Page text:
Blog: MS' Midori Green-Field Plan to Keep Buyers at Bay

Blog: MS' Midori Green-Field Plan to Keep Buyers at Bay

Smoke and mirrors, or something tangible?

At the risk of fanning unwelcome flames, it's interesting how the "news" of Microsoft's 'Midori' futuristic operating system and putative successor to Windows, has spread over the last several days.

To recap, on 29 July, Software Development Times reported that:

"Microsoft is incubating a componentized non-Windows operating system known as Midori, which is being architected from the ground up to tackle challenges that Redmond has determined cannot be met by simply evolving its existing technology.

"SD Times has viewed internal Microsoft documents that outline Midori's proposed design, which is internet-centric and predicated on the prevalence of connected systems.

"Midori is an offshoot of Microsoft Research's Singularity operating system, the tools and libraries of which are completely managed code. Midori is designed to run directly on native hardware (x86, x64 and ARM), be hosted on the Windows Hyper-V hypervisor, or even be hosted by a Windows process."

The author of the article noted that this wasn't the first time Midori had been mentioned.

SD Times certainly had a scoop, however, but what's interesting is what happened next as other news outlets trickled out skims of, or angles on, the exclusive. Reminding everyone who had come up with the original goods, SD Times had a mid-life kicker ready and on 31 July reported on the migration path being planned for Windows users:

"SD Times has viewed internal Microsoft documents that reveal the company's preference of an orderly replacement strategy rather than breaking sharply with its past ... According to the documents, the company plans to create Midori's 'legacy-free bubble', both at the programming model and at the user level. The models differ in the degree to which Midori and Windows coexist, and virtualization could wind up in the mix."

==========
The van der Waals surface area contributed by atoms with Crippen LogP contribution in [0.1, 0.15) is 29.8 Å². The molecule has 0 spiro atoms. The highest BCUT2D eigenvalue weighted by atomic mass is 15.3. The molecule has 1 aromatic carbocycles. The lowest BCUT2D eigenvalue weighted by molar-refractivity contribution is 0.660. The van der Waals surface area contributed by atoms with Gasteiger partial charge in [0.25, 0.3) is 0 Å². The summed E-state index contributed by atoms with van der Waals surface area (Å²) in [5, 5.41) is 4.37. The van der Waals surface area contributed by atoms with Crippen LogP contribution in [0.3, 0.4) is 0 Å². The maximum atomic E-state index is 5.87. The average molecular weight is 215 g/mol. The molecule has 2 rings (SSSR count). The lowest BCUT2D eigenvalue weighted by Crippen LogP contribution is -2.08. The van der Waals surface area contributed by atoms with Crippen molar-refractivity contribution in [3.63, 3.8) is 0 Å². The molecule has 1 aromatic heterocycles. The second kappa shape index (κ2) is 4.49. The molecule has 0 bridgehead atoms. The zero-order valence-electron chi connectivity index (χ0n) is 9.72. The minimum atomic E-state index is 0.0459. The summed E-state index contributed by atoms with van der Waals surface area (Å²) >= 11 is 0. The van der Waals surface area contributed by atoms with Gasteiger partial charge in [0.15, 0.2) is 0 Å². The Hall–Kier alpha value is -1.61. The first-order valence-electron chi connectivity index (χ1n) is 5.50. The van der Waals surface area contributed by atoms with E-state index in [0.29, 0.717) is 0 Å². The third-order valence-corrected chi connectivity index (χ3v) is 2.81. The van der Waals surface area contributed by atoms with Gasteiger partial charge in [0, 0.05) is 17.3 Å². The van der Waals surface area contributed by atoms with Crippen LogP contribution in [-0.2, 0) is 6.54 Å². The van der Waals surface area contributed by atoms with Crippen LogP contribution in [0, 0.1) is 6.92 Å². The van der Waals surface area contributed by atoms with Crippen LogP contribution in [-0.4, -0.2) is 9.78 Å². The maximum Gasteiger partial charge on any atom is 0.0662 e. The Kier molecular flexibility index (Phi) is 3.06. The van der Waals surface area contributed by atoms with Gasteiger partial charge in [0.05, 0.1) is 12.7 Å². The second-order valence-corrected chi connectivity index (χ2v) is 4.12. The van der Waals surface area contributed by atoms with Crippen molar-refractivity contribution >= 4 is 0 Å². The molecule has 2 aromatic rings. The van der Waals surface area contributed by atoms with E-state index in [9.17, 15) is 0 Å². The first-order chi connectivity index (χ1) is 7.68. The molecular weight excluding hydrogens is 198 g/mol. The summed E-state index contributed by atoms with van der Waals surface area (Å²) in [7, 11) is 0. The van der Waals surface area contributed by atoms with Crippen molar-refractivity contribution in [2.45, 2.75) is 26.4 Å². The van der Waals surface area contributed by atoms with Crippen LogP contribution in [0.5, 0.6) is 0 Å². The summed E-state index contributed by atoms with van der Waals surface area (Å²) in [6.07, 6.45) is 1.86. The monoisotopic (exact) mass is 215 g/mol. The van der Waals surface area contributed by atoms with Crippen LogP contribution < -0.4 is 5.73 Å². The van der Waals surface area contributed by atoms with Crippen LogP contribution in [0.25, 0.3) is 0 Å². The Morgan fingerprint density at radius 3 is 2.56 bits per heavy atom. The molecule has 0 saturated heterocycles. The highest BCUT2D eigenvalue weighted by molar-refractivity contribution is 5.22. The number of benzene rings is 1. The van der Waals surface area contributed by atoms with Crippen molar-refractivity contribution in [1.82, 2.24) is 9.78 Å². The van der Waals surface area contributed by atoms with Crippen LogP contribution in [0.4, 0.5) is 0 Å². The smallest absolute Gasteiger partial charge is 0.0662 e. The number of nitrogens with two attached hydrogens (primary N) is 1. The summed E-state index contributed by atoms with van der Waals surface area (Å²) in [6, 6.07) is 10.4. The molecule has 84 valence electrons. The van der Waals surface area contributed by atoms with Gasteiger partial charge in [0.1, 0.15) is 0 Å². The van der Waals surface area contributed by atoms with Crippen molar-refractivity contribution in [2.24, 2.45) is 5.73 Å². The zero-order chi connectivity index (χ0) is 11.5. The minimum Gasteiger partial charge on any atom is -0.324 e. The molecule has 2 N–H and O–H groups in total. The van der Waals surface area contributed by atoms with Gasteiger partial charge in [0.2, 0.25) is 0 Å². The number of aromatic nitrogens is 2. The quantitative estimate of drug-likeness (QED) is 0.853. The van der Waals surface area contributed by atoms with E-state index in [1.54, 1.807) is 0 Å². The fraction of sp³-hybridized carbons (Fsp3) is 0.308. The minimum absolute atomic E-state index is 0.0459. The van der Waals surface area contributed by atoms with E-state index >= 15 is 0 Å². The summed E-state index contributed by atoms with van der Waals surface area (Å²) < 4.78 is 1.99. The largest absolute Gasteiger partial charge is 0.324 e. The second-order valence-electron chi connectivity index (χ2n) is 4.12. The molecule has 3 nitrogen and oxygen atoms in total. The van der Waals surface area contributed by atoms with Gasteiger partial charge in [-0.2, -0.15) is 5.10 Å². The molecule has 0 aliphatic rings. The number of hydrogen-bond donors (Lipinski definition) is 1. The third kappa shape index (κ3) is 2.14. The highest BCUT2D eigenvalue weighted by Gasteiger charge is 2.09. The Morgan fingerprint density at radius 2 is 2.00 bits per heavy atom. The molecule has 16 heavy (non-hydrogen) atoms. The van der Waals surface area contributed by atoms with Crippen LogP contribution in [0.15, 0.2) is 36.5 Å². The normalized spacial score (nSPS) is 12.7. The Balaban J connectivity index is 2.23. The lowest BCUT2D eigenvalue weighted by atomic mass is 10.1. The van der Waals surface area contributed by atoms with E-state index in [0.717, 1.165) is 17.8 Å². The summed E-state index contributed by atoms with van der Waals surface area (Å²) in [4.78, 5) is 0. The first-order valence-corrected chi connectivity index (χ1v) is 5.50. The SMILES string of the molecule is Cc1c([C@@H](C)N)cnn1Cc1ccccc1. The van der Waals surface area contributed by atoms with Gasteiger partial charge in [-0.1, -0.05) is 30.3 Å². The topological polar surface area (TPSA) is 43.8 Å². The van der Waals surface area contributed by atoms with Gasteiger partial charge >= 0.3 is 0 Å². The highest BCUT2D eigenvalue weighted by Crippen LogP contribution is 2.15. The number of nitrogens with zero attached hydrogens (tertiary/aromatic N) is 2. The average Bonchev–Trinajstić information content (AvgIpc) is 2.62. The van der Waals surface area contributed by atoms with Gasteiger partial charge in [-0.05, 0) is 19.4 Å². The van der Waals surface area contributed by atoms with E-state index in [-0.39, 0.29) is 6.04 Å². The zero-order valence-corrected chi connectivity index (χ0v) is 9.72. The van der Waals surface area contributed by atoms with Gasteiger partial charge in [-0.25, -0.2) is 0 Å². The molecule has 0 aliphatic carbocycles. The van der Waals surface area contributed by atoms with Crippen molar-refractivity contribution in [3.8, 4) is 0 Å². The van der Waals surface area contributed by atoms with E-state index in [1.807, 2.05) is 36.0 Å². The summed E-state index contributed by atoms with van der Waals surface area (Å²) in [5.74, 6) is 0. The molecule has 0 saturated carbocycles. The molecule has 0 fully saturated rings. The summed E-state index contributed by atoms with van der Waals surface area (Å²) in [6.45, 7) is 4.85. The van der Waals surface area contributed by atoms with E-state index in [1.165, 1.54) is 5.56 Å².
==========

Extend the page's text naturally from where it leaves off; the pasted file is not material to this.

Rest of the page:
Monday, the BBC News website and even the UK free-sheet Metro were reporting on the Midori and the news story had become one of the summer's biggest technology news memes. Google News has over 400 stories on Microsoft Midori as of today.

What to make of this? The effect of the Midori news was to kick off a debate about the state of Windows, the successor to Windows and what it could and should look like. That's good for Microsoft as it keeps the debate about what happens next on the OS within the Microsoft world.

The problem is that we have been here before. While some vendors can be criticized for not telling buyers about their plans, Microsoft is as private as Jodie Marsh. The problem is that great big Microsoft products, projects and components often fail to make it to commercial reality, or become ever-morphing travesties of the original vision.

Think of Cairo, WinFS and (come to think of it as Midori is Japanese for 'green') Project Green, the plan to integrate enterprise applications.

Of course, this isn't necessarily indicative of any scam on Microsoft's behalf. I know a source close to the company who says that WinFS would have been the killer feature of Longhorn before being pulled because Microsoft needed to hit (or not miss by too much) deadlines for Vista/Server 2008. But that doesn't mean we should believe Midori will not be pulled at some point or turn into something very different from a successor to Windows.

I don't know whether the "details" for Midori were deliberately leaked but it's interesting that Microsoft always likes to have the next couple of versions of its OS coming into view, answering any objections that buyers might have about the current products. It was at it again recently with its breadcrumb trail over Windows 7.

Lots of people have seen this movie before, even starred in it, got shot in it -- and they'll believe Midori when they see it.

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